Councilor Sharon Grant said she has read a great deal about marijuana and the town needs other business besides cannabis. “I am not in favor of anything until we get with the planning board and see a business plan,” she said.

“I want you guys to really think about is this something that will give Dexter an opportunity to have an uptick?,” Gilbert said.

“Regardless of what we do as a council, it’s not going to stop you from getting marijuana,” Councilor Steve Gudroe said. “What we have to get over is we have had two votes by the town of Dexter.”

“What we are facing is we are a representative government and this town runs on the voters,” he added about the two referendums with the opposition having more votes in both instances.

“I would recommend that you do a no vote and just keep looking into it,” King said to the council.

“It has to be really thought through because once it’s here, it’s here,” Grant said.

The council also heard from Pastor Andrew Bermudez of the First Baptist Church of Dexter about the upcoming Group Missions Trips workcamp in Dexter from July 22-26.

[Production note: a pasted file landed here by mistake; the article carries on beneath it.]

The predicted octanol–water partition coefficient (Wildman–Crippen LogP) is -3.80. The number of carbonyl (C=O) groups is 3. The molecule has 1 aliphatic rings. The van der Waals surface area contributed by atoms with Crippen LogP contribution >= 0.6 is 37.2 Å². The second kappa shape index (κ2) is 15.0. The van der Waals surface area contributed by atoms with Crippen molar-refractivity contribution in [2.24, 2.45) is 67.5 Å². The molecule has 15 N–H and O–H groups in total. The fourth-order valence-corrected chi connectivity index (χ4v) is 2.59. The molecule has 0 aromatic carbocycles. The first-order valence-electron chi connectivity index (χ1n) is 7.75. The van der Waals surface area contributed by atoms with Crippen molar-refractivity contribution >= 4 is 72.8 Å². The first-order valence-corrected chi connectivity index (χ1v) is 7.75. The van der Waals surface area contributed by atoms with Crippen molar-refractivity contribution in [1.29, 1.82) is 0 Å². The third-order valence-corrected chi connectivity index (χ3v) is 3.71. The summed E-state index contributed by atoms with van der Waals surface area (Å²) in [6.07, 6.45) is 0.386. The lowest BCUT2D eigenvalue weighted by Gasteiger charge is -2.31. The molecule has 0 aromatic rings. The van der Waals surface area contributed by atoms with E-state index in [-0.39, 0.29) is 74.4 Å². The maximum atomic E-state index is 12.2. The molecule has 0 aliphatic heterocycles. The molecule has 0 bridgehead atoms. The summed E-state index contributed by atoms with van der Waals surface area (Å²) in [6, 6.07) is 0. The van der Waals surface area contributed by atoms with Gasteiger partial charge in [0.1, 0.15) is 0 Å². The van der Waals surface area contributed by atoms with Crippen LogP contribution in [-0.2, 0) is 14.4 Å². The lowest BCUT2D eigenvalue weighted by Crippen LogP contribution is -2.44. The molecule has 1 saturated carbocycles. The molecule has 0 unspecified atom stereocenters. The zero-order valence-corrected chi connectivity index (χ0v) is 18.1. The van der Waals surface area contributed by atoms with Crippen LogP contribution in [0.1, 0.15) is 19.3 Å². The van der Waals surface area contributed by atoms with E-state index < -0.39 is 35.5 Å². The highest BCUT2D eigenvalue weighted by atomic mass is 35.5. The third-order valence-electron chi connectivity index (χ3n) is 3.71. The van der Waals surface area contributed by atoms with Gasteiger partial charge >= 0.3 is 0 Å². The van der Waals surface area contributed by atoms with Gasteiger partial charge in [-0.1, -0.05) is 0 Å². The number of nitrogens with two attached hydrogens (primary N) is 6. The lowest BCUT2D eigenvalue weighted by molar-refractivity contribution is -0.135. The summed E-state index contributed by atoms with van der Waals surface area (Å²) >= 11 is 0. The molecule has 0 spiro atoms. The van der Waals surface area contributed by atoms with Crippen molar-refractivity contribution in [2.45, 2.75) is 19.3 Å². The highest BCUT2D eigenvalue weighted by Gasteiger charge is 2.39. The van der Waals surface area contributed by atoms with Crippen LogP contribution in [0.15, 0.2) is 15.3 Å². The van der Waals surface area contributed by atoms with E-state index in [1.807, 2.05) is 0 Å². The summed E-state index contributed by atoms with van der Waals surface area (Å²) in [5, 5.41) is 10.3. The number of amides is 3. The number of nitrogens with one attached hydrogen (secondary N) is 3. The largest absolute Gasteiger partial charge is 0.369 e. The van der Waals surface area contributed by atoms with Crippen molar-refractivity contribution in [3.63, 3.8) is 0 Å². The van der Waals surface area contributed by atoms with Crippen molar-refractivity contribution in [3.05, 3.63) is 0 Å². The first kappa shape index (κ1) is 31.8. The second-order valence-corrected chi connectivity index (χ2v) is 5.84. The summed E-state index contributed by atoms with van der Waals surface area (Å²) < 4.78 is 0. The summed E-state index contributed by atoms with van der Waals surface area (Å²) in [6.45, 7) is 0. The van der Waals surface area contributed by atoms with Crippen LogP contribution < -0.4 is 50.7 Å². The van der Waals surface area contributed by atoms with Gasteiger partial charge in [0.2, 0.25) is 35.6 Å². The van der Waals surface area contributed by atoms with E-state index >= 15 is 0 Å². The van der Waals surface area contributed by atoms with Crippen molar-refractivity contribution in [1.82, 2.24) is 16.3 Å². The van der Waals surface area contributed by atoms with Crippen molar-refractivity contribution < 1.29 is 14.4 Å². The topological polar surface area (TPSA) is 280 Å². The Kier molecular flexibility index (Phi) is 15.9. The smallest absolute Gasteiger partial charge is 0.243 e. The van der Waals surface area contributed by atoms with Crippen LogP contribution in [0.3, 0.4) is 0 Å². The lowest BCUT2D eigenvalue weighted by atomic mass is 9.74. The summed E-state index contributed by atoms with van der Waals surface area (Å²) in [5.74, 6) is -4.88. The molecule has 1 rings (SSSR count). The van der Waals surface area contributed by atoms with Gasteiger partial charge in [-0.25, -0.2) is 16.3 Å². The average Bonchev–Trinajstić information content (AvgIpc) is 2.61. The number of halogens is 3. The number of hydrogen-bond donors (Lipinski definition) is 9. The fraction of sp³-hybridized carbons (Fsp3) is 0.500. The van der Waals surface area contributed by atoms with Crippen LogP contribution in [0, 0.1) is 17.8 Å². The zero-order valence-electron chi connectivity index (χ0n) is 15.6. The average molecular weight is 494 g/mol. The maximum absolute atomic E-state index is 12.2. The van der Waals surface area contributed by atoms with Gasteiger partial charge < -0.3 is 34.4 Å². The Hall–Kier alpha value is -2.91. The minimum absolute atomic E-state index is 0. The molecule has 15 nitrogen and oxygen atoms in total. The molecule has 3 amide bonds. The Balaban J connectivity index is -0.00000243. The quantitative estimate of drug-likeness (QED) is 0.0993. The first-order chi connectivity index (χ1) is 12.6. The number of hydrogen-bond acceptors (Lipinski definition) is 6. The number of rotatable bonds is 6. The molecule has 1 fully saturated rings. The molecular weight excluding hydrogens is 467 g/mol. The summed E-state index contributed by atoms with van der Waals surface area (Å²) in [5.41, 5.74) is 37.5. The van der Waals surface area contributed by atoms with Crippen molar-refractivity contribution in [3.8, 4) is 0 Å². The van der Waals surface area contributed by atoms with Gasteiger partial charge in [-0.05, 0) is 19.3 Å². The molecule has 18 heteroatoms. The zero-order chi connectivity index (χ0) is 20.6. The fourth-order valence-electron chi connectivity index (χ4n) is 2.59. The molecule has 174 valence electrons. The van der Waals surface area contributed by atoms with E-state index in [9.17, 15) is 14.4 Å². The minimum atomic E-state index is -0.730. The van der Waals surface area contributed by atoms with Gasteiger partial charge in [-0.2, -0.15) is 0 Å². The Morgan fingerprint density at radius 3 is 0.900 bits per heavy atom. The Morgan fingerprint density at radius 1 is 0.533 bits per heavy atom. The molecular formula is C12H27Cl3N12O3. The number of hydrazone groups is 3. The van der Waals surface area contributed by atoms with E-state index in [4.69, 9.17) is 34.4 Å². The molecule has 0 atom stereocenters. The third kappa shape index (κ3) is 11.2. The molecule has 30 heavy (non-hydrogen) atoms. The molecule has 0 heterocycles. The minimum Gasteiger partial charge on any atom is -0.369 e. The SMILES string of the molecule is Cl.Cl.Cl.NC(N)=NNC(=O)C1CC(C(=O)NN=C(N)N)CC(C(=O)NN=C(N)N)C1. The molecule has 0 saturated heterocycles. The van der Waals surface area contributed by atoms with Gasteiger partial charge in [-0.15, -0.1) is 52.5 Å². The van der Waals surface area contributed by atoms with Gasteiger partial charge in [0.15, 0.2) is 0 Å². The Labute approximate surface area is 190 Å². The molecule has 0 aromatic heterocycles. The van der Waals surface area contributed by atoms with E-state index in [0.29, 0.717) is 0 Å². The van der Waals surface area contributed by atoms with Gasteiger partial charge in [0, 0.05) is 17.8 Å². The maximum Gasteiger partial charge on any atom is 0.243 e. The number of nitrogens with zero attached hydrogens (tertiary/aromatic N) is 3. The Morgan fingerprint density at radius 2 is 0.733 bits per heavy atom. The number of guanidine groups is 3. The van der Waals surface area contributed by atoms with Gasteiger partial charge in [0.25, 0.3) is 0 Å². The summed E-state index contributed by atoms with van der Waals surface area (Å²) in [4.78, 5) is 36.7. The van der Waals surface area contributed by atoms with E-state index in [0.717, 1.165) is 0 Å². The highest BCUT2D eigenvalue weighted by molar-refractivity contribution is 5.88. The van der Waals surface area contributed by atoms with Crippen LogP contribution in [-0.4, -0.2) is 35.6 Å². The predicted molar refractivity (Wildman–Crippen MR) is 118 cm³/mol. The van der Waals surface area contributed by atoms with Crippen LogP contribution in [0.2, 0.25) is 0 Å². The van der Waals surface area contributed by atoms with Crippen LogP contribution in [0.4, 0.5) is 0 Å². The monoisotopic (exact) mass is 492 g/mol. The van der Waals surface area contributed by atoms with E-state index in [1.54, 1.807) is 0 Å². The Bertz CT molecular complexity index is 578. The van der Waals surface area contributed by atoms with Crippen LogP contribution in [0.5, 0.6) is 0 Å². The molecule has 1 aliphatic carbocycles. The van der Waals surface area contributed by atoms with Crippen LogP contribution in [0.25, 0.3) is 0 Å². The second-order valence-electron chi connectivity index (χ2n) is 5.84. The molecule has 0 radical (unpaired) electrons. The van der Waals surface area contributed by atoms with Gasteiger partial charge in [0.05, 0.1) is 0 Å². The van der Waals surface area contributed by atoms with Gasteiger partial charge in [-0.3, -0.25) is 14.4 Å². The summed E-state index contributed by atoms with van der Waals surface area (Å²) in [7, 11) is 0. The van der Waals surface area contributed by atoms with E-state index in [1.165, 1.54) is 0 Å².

“There’s a huge workcamp that is coming here starting in 12 days, in 10 days there will be 400 people converging on town,” Bermudez said. “There are 58-63 homes that are receiving free home repairs in this town.”

Home improvement projects are being carried out by hundreds of volunteers from around the country through Group Missions Trips, a non-profit, interdenominational Christian volunteer home-repair organization based in Fort Collins, Colorado. This summer there will be 35 different workcamps with over 14,000 volunteers going into communities across the United States. The local workcamp is being sponsored by the town, The First Baptist Church and various businesses after about two years of planning.

“It’s going to be crazy but it’s going to be good, I’m looking forward to it,” King said. “We will be posting things on Facebook so pay attention to the Dexter page.”

“We’re hoping to show Dexter in a good light,” Bermudez said. He said he had just come from a meeting with the Dexter Sunrise Kiwanis about the organization hosting the volunteers the Wednesday evening they are in town.

The pastor joked there may be traffic jams in Dexter later in the month, with the hundreds of workcamp participants traveling to and from the sites. They will be staying at the Ridge View Community School.